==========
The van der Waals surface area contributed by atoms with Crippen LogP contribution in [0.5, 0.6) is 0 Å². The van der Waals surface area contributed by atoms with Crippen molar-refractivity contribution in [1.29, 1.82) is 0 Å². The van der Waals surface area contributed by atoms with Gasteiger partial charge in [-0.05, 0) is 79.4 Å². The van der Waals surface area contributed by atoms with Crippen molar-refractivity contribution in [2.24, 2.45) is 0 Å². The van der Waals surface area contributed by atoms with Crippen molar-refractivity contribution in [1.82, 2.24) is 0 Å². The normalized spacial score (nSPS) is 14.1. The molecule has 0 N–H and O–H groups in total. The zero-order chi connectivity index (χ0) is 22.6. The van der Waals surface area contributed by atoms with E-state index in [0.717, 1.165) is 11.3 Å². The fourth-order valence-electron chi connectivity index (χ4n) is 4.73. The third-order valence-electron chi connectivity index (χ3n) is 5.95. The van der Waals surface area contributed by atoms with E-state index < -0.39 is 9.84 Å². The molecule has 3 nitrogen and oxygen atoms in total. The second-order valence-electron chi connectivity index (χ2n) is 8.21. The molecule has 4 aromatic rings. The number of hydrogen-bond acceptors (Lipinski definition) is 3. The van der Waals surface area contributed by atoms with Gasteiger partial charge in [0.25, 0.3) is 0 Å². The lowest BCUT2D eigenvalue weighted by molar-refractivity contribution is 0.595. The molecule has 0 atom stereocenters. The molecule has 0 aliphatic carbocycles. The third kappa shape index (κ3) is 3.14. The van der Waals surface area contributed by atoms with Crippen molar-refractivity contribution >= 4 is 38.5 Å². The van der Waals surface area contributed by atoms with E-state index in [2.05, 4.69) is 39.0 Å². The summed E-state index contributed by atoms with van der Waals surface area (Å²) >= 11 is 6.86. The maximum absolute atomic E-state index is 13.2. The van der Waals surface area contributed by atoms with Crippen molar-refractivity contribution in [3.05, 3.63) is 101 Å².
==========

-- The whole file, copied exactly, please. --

The van der Waals surface area contributed by atoms with Crippen LogP contribution in [0.5, 0.6) is 0 Å². The van der Waals surface area contributed by atoms with Crippen molar-refractivity contribution in [1.29, 1.82) is 0 Å². The van der Waals surface area contributed by atoms with Gasteiger partial charge in [-0.05, 0) is 79.4 Å². The van der Waals surface area contributed by atoms with Crippen molar-refractivity contribution in [2.24, 2.45) is 0 Å². The van der Waals surface area contributed by atoms with Crippen molar-refractivity contribution in [1.82, 2.24) is 0 Å². The normalized spacial score (nSPS) is 14.1. The molecule has 0 N–H and O–H groups in total. The zero-order chi connectivity index (χ0) is 22.6. The van der Waals surface area contributed by atoms with E-state index in [0.717, 1.165) is 11.3 Å². The fourth-order valence-electron chi connectivity index (χ4n) is 4.73. The third-order valence-electron chi connectivity index (χ3n) is 5.95. The van der Waals surface area contributed by atoms with E-state index < -0.39 is 9.84 Å². The molecule has 3 nitrogen and oxygen atoms in total. The second-order valence-electron chi connectivity index (χ2n) is 8.21. The molecule has 4 aromatic rings. The number of hydrogen-bond acceptors (Lipinski definition) is 3. The van der Waals surface area contributed by atoms with Gasteiger partial charge in [0.25, 0.3) is 0 Å². The lowest BCUT2D eigenvalue weighted by molar-refractivity contribution is 0.595. The molecule has 0 atom stereocenters. The molecule has 0 aliphatic carbocycles. The third kappa shape index (κ3) is 3.14. The van der Waals surface area contributed by atoms with Crippen molar-refractivity contribution >= 4 is 38.5 Å². The van der Waals surface area contributed by atoms with E-state index in [2.05, 4.69) is 39.0 Å². The summed E-state index contributed by atoms with van der Waals surface area (Å²) >= 11 is 6.86. The maximum absolute atomic E-state index is 13.2. The van der Waals surface area contributed by atoms with Crippen molar-refractivity contribution in [3.05, 3.63) is 101 Å².